The jacket is actually not massively important, in my experience. Often a sweater is enough as an outer layer. You layer underneath it, not rely completely on the outer layer. A jacket for something windproof available if necessary, and any loft for warmth is a bonus. (I don't know if Japan is particularly windy - I speak from experience of places where it is always the wind that does the damage! - but that is generally true of any cold place you go to.)

And a hat. Be prepared to buy a local variety if you can. You will look like a plonker but it is part of the fun. Whistle

(and you can hire any kind of kit you need, nowadays. No need to buy stuff you won't need again).
A few gaps around the legs are fine. Leggings may feel cold as they don't trap any air, so they provide little insulation.

Hope you have a great time while you are there!

Do what the smart locals do, and find a hot spring to lie in...

TL Hobs
Posted: Thursday, December 08, 2016 12:26:04 PM

Rank: Advanced Member

Joined: 4/16/2009
Posts: 1,374
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Location: Kenai, Alaska, United States

A lot of what you will need depends on how much you like cold weather. I grew up in a hot climate and had enough of that by the time I was 10 years old and have lived much of my adult life in northern climates. I can always put on more clothing to get warm, but can only remove so many clothes to keep cool before I get arrested.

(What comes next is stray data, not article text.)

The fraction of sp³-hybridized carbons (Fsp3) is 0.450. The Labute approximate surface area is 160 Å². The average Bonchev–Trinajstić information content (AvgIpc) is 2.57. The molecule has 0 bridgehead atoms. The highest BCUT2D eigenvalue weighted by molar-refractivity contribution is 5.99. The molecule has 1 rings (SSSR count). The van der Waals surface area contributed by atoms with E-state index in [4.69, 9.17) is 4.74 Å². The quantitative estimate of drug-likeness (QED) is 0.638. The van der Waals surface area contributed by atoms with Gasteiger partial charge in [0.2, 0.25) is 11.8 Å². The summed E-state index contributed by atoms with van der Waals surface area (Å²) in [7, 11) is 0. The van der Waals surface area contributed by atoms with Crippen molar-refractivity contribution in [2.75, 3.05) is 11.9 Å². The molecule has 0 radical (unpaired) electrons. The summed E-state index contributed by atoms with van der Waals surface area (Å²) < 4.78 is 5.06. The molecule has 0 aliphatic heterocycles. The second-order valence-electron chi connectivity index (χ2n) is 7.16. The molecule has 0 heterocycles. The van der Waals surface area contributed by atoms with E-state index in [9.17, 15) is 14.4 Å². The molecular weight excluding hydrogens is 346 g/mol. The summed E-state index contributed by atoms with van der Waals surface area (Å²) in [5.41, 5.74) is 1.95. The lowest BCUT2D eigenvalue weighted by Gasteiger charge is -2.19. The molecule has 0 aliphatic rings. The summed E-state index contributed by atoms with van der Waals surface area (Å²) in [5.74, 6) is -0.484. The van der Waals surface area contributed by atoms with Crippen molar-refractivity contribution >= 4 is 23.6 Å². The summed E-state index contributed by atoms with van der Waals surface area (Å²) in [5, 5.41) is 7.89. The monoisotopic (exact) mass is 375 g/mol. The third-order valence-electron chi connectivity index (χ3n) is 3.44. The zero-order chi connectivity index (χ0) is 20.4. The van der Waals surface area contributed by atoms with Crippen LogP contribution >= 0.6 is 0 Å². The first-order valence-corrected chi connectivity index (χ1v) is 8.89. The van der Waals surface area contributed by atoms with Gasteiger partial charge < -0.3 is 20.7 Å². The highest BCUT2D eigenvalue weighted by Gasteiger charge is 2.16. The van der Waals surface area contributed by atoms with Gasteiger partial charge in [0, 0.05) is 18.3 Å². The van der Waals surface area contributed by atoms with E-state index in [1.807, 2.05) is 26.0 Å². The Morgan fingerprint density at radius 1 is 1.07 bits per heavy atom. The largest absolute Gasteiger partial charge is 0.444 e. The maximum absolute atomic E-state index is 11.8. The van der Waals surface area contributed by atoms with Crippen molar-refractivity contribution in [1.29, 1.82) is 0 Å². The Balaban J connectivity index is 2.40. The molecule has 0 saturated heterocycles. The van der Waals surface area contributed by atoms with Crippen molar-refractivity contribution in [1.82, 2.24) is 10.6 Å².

As others have noted, layers are the best way to go, along with a warm hat and gloves. Your activity level matters, too. I keep warm wearing light weight long underwear and a windproof shell while cross country skiing or shoveling snow. Anything more causes me to sweat, which gets cold when I stop working. If you are always in a city environment where you can get inside a heated building, you won't need to dress heavy. Being chilled for a short time isn't necessarily a bad thing.

Severe cold is another matter, but should not be an issue in Japan. When it gets really cold, way below zero, remember not to stick your tongue on a flag pole. Some folks have to be told to resist the urge to do that, for some reason.

Since this is your first time in a cold climate, get out and enjoy it! Cold air makes your skin tingle, which feels good.

"When you don't know where you are going, you have to stick together just in case someone gets there." - Ken Kesey
almo 1
Posted: Thursday, December 08, 2016 12:42:12 PM
Rank: Advanced Member

Joined: 10/16/2016
Posts: 889
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Location: Fussa, Tokyo, Japan

Are you going to Hokkaido?

Niseko is famous for powder snow.

Ski Niseko - Best Snow on Earth

Mt. Yotei, not Mt. Fuji
Priscilla86
Posted: Thursday, December 08, 2016 8:29:46 PM

Rank: Advanced Member

Joined: 5/28/2014
Posts: 902
Neurons: 4,009
Location: Lavender, Singapore